But wait! There's more! The town wasn't dead after all! All the efforts of Ophir were wasted! In 1933 even BETTER ways to get gold out of rocks were invented, and so back to Mercur we went! The old piles of ore were reworked, and yet more gold was their reward. But the town wasn't really ressurected. Most of the people simply commuted in from Stockton or Tooele, and very few permanent buildings were erected. People worked there until they had gone through the ore piles and retreaved what they could. Then they all left again.
By 1983, humanity had enough messing around. Barrack Resources Corporation bought the ore piles, the mines, the town and everything else and simply dug it all away. The town become a huge open pit mine. EVEN BETTER ways of getting gold out of rocks had been invented, so once again the old ore piles were reworked. Also all the other rocks they could find in the area were dug up and processed. By 1997 everything had been gone over with a fine-tooth comb, and Mercur finally gave up the ghost. Here is it today...

You can't go in. They've reclaimed the pit that used to be the town, and now the area is simply private property. Sorry if you were hoping to see pictures of Mercur. On an interesting note, the graveyard is supposed to be haunted. Very haunted. Probably by any number of people who died of mercury poisoning or fire poisoning. I didn't know you could go up there, so I didn't. Here's what it looks like though.

And that's Mercur. Oh, let's look at our poll....

And the mad scientists-wizards whatever have it! Behold democracy in all its glory!


Dan said...

My research indicates that the mines at Mercur ultimately produced about 2.5 million ounces of gold, which makes it Utah's largest producer, even though the gold had to be processed out of other minerals.

The story of trial and triumph recalls to mind the familiar analogy of the refiner's fire. May we all remember that when handled with humility and perseverance, our struggles will pay off to make us better, cleaner and purer.

Now that gold costs 2 to 2.5 times more than in 1997, will they un-do the reclamation efforts to squeeze more out of the hill?

Jaz said...

f you are booking your stay in honor of a special occasion, let the hotel staff know. Tell them what event you are celebrating in advance (when you book and confirm) and when you check in.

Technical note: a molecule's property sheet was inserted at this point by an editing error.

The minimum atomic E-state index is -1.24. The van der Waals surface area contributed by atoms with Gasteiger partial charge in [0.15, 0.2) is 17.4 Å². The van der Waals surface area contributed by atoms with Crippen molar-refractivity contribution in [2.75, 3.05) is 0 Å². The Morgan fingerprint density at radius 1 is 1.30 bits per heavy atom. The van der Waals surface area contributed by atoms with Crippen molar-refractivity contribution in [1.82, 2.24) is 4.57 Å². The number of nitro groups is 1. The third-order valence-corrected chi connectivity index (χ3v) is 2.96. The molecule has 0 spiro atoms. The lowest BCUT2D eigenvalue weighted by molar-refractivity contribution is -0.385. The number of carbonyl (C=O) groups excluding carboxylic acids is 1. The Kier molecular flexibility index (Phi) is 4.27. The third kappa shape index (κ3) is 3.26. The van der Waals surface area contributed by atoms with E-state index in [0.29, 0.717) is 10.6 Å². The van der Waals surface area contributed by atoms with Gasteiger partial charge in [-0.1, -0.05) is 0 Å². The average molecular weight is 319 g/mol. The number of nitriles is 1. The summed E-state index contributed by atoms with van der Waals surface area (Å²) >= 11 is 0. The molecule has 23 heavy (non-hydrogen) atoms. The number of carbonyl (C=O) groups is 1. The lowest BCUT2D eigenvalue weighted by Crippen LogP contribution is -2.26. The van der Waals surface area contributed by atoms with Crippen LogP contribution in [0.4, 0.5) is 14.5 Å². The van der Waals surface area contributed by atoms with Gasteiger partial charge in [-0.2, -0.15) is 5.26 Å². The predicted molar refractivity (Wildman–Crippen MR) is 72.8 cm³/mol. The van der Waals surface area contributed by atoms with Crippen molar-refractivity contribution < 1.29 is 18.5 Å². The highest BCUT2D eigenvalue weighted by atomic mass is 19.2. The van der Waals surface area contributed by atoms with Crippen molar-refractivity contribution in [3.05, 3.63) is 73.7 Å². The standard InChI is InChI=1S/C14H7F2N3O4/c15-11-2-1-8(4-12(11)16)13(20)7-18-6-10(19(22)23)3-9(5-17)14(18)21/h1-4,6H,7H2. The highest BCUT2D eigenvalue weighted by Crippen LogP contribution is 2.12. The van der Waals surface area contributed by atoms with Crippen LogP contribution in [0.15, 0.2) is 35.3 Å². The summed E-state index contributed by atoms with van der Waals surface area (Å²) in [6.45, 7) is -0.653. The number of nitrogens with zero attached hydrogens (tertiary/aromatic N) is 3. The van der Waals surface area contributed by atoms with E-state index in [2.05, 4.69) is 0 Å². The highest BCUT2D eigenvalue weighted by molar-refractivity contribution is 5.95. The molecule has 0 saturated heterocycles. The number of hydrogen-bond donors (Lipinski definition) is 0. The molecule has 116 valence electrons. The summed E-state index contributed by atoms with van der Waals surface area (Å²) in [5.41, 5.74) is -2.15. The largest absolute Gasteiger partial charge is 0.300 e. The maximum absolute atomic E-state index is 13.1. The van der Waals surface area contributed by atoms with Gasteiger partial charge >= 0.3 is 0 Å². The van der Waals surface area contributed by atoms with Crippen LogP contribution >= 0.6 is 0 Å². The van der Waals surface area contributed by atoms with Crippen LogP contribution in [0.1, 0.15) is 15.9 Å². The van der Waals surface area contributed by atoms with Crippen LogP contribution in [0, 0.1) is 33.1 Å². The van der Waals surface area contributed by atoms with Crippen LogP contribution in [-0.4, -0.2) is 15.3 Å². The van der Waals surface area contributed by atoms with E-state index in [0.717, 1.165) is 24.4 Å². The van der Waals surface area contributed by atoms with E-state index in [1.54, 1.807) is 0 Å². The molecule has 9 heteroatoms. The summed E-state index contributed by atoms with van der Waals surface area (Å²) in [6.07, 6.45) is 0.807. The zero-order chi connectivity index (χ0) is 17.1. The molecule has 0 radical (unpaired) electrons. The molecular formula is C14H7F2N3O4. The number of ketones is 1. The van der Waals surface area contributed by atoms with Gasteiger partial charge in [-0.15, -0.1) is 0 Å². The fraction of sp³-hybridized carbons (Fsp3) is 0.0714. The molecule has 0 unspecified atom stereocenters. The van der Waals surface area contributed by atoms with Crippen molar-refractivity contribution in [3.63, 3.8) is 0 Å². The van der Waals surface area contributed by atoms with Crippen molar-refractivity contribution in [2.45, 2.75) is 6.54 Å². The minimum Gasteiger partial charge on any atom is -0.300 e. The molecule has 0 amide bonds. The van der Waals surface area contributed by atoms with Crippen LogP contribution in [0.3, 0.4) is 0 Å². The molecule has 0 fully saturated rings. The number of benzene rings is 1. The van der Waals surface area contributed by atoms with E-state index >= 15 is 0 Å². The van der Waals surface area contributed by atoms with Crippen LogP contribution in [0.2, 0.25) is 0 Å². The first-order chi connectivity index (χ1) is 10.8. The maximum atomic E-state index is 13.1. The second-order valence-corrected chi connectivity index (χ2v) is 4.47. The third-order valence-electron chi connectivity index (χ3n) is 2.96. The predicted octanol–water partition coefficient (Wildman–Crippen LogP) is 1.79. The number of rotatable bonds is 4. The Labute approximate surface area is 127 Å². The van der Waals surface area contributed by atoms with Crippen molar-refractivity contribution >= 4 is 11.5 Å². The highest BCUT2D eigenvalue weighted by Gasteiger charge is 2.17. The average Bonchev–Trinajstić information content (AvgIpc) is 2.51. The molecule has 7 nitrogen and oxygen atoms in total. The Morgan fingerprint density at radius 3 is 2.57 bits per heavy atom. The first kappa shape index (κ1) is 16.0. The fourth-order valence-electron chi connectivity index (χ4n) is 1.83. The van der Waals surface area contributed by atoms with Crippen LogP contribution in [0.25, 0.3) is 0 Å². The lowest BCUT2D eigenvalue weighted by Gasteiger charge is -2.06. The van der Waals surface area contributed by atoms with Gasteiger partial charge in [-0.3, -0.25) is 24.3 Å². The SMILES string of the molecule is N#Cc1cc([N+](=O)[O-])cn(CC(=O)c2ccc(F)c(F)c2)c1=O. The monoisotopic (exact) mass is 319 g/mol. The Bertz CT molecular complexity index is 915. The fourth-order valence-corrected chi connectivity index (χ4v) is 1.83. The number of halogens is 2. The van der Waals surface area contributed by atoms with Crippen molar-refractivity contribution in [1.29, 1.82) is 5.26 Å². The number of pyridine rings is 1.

Pousada Ubatuba

JT said...

Haha, awesome history lesson! If only you were my history teacher...lol what's funny is that Ophir is now famous for pyrite deposits (aka fools gold), which is how I stumbled upon this blog. Just looking at rockhounding locations close to SLC. Will definitely check out some of your old posts. Love the subtle sarcasm you have imbued into the history to make it interesting! :)

Cheetah said...

Thanks JT! Ophir is a cool place. I have no doubt that there is pyrite all over the place out there. If you go to the Ophir Hill mine (private property! be ye careful!) you can find pretty nice malacite and azurite all over the dump too. Good times.

Bonnie the Boss said...

I thoroughly enjoyed this post. You rock... pun intended. We are headed that direction this week and I hope we can get to the cemetery. Any tips?

Cheetah said...


Sorry, I'm pretty awful at following the comments on this blog. Ophir freaks me out because (as you learned) EVERYONE is pretty mean. Not horribly mean, but just kinda crotchety. I have poked around the Mercur area a little since this post and have seen nothing of interest. Ophir is the more interesting town, but outside of the Ophir Hill Consolidated (that's the mine you were at) you need a good 4X4 vehicle to get to the other points of interest. I have never gone to these places though. Anyway, if you poke around the ore pile near that chute you were at you can find some pretty nice pyrite and galena! So there's something....

Rich said...

Sorry Dan, Bingham copper mine has produced 23 million (decimal after the 3)ounces of gold making it the largest gold producer in Utah.